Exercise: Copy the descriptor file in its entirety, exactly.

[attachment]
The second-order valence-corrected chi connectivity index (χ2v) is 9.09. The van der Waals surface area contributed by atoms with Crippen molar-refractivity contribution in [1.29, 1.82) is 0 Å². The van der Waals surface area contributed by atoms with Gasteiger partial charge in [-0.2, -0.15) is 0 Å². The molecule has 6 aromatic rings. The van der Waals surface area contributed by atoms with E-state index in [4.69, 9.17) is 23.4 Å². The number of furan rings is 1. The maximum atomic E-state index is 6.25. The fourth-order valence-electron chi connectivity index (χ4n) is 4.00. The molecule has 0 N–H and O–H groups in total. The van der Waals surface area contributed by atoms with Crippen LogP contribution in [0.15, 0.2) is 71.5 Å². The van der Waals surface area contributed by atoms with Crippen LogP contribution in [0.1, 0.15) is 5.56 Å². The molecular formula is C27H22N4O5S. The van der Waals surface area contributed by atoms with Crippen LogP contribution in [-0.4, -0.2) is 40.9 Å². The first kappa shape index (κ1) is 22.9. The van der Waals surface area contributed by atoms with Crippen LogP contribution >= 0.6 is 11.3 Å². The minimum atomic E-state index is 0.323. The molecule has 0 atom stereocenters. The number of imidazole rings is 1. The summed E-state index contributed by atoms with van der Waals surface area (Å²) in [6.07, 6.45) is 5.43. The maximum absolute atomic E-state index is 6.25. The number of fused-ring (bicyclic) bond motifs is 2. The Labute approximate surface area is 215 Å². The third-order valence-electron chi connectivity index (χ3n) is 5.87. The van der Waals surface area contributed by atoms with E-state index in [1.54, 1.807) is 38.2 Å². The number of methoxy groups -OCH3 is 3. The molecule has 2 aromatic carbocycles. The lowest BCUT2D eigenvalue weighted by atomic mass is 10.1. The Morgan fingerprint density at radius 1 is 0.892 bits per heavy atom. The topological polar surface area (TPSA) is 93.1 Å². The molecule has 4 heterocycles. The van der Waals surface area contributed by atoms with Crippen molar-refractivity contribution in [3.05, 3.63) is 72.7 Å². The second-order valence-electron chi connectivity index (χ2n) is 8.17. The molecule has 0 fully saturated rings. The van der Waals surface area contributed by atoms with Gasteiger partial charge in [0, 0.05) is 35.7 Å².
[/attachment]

The second-order valence-corrected chi connectivity index (χ2v) is 9.09. The van der Waals surface area contributed by atoms with Crippen molar-refractivity contribution in [1.29, 1.82) is 0 Å². The van der Waals surface area contributed by atoms with Gasteiger partial charge in [-0.2, -0.15) is 0 Å². The molecule has 6 aromatic rings. The van der Waals surface area contributed by atoms with E-state index in [4.69, 9.17) is 23.4 Å². The number of furan rings is 1. The maximum atomic E-state index is 6.25. The fourth-order valence-electron chi connectivity index (χ4n) is 4.00. The molecule has 0 N–H and O–H groups in total. The van der Waals surface area contributed by atoms with Crippen LogP contribution in [0.15, 0.2) is 71.5 Å². The van der Waals surface area contributed by atoms with Crippen LogP contribution in [0.1, 0.15) is 5.56 Å². The molecular formula is C27H22N4O5S. The van der Waals surface area contributed by atoms with Crippen LogP contribution in [-0.4, -0.2) is 40.9 Å². The first kappa shape index (κ1) is 22.9. The van der Waals surface area contributed by atoms with Crippen LogP contribution >= 0.6 is 11.3 Å². The minimum atomic E-state index is 0.323. The molecule has 0 atom stereocenters. The number of imidazole rings is 1. The summed E-state index contributed by atoms with van der Waals surface area (Å²) in [6.07, 6.45) is 5.43. The maximum absolute atomic E-state index is 6.25. The number of fused-ring (bicyclic) bond motifs is 2. The Labute approximate surface area is 215 Å². The third-order valence-electron chi connectivity index (χ3n) is 5.87. The van der Waals surface area contributed by atoms with E-state index in [1.54, 1.807) is 38.2 Å². The number of methoxy groups -OCH3 is 3. The molecule has 2 aromatic carbocycles. The lowest BCUT2D eigenvalue weighted by atomic mass is 10.1. The Morgan fingerprint density at radius 1 is 0.892 bits per heavy atom. The topological polar surface area (TPSA) is 93.1 Å². The molecule has 4 heterocycles. The van der Waals surface area contributed by atoms with Crippen molar-refractivity contribution in [3.05, 3.63) is 72.7 Å². The second-order valence-electron chi connectivity index (χ2n) is 8.17. The molecule has 0 fully saturated rings. The van der Waals surface area contributed by atoms with Gasteiger partial charge in [0, 0.05) is 35.7 Å².